August 2023 | Data protection watchdog fines Meta over behavioural advertising
In August, the Norwegian Data Protection Authority’s temporary ban on Meta’s behavioural advertising went into effect, and the watchdog began fining Meta NOK 1,000,000 per day for non-compliance. The decision, taken in July, instituted a three-month ban on Meta, the parent company of Facebook and Instagram, from targeting users with behavioural advertising on its social media platforms, which track users’ online activity for marketing purposes. According to the Data Protection Authority, the decision seeks to safeguard the data protection rights of Norwegian users, where Meta fails to secure consent to process users’ behavioural data. Earlier in July, the European Court of Justice ruled that users visiting a platform cannot be construed to mean that the user manifestly makes sensitive data public, as grounds for permitting such data to be processed. Meta has filed a case with the Oslo District Court to grant a temporary injunction to halt the ban, and a decision is expected in September.
July 2023 | Parliament disciplinary committee launches conflict of interest probe into government
Opposition parties reached a quorum within Parliament’s disciplinary committee to initiate an investigation into the Norwegian government’s handling of a series of conflict of interest cases. Culture Minister Anette Trettebergstuen resigned, while Tonje Brenna remains in her post as Education Minister, after it became public at the end of June that they had both separately appointed friends to board positions for the state opera and for a Norwegian foundation, respectively. In July, Minister for Higher Education and Research Ola Borten Moe resigned over allegations he breached ethics rules by purchasing shares in defense company Kongsberg Gruppen immediately prior to participating in a meeting to discuss awarding the company’s subsidiary a lucrative government contract. Norway’s economic crime department, Økokrim, is mulling whether to open a full investigation into Moe’s purchase of shares while minister. The committee’s findings will be put to a vote in Parliament and can lead to a motion of no-confidence in the most severe case.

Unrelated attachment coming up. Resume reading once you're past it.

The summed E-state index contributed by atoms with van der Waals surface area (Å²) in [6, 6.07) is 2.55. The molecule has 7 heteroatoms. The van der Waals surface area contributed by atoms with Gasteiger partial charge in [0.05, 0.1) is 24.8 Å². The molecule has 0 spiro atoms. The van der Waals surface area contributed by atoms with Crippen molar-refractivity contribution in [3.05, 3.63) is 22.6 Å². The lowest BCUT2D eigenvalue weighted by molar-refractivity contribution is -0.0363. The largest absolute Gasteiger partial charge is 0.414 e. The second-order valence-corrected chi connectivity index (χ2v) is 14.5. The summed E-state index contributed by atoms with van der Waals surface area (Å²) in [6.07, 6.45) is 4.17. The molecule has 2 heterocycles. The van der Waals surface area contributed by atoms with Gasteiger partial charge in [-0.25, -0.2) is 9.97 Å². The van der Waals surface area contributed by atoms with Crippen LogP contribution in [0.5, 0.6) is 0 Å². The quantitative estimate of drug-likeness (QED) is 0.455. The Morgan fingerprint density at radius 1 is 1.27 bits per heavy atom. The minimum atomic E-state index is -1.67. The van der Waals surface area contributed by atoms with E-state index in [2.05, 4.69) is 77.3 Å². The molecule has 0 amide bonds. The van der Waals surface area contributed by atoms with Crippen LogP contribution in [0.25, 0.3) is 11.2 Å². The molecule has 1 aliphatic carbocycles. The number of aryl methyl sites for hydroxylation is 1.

June 2023 | Electoral law aims to expand accessibility and confidence in elections
The parliament approved the Elections Act, geared towards ensuring public confidence in legislative and local elections. The law aims to promote transparency in the counting of ballot papers, clarifies responsibility for overseeing the vote in polling stations, and introduces new requirements to ensure impartiality of election workers handling ballots. A new complaints system is introduced designed to subject election complaints to independent legal review. In addition, new requirements for polling station accessibility ensure that voters with disabilities can be assisted by an election official or other person designated by the voter. Finally, the law includes provisions that make it possible to postpone or extend an election in case of extraordinary events that may interfere with voter turnout. The law enters into force in time for the 2025 general election and will not apply for local elections scheduled for September 2023.